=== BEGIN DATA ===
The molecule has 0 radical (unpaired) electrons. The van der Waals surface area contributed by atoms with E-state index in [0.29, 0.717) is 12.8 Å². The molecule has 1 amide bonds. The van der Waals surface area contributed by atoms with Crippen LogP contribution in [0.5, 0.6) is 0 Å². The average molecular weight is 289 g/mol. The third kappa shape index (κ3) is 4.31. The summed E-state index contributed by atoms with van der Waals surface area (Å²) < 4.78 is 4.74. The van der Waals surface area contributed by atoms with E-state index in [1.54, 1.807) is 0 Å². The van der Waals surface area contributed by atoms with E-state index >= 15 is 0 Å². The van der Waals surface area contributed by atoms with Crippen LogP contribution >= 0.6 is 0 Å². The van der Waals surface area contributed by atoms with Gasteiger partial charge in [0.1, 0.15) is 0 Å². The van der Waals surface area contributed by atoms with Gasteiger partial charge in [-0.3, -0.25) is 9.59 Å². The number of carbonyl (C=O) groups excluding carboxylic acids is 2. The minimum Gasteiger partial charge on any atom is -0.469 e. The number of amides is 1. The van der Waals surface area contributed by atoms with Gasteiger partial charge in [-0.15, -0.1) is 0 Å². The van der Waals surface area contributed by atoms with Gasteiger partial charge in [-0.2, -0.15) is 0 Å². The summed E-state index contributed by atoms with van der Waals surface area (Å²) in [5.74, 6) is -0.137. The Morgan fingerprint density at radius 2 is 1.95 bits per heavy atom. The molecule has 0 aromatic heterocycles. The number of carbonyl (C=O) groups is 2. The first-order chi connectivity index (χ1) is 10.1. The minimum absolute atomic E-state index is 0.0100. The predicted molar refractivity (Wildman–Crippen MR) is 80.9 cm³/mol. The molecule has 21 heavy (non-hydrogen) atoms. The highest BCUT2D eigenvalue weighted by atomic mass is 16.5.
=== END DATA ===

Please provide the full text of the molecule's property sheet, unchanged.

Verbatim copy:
The molecule has 0 radical (unpaired) electrons. The van der Waals surface area contributed by atoms with E-state index in [0.29, 0.717) is 12.8 Å². The molecule has 1 amide bonds. The van der Waals surface area contributed by atoms with Crippen LogP contribution in [0.5, 0.6) is 0 Å². The average molecular weight is 289 g/mol. The third kappa shape index (κ3) is 4.31. The summed E-state index contributed by atoms with van der Waals surface area (Å²) < 4.78 is 4.74. The van der Waals surface area contributed by atoms with E-state index in [1.54, 1.807) is 0 Å². The van der Waals surface area contributed by atoms with E-state index >= 15 is 0 Å². The van der Waals surface area contributed by atoms with Crippen LogP contribution >= 0.6 is 0 Å². The van der Waals surface area contributed by atoms with Gasteiger partial charge in [0.1, 0.15) is 0 Å². The van der Waals surface area contributed by atoms with Gasteiger partial charge in [-0.3, -0.25) is 9.59 Å². The number of carbonyl (C=O) groups excluding carboxylic acids is 2. The minimum Gasteiger partial charge on any atom is -0.469 e. The number of amides is 1. The van der Waals surface area contributed by atoms with Gasteiger partial charge in [-0.15, -0.1) is 0 Å². The van der Waals surface area contributed by atoms with Gasteiger partial charge in [-0.2, -0.15) is 0 Å². The summed E-state index contributed by atoms with van der Waals surface area (Å²) in [5.74, 6) is -0.137. The Morgan fingerprint density at radius 2 is 1.95 bits per heavy atom. The molecule has 0 aromatic heterocycles. The number of carbonyl (C=O) groups is 2. The first-order chi connectivity index (χ1) is 10.1. The minimum absolute atomic E-state index is 0.0100. The predicted molar refractivity (Wildman–Crippen MR) is 80.9 cm³/mol. The molecule has 21 heavy (non-hydrogen) atoms. The highest BCUT2D eigenvalue weighted by atomic mass is 16.5.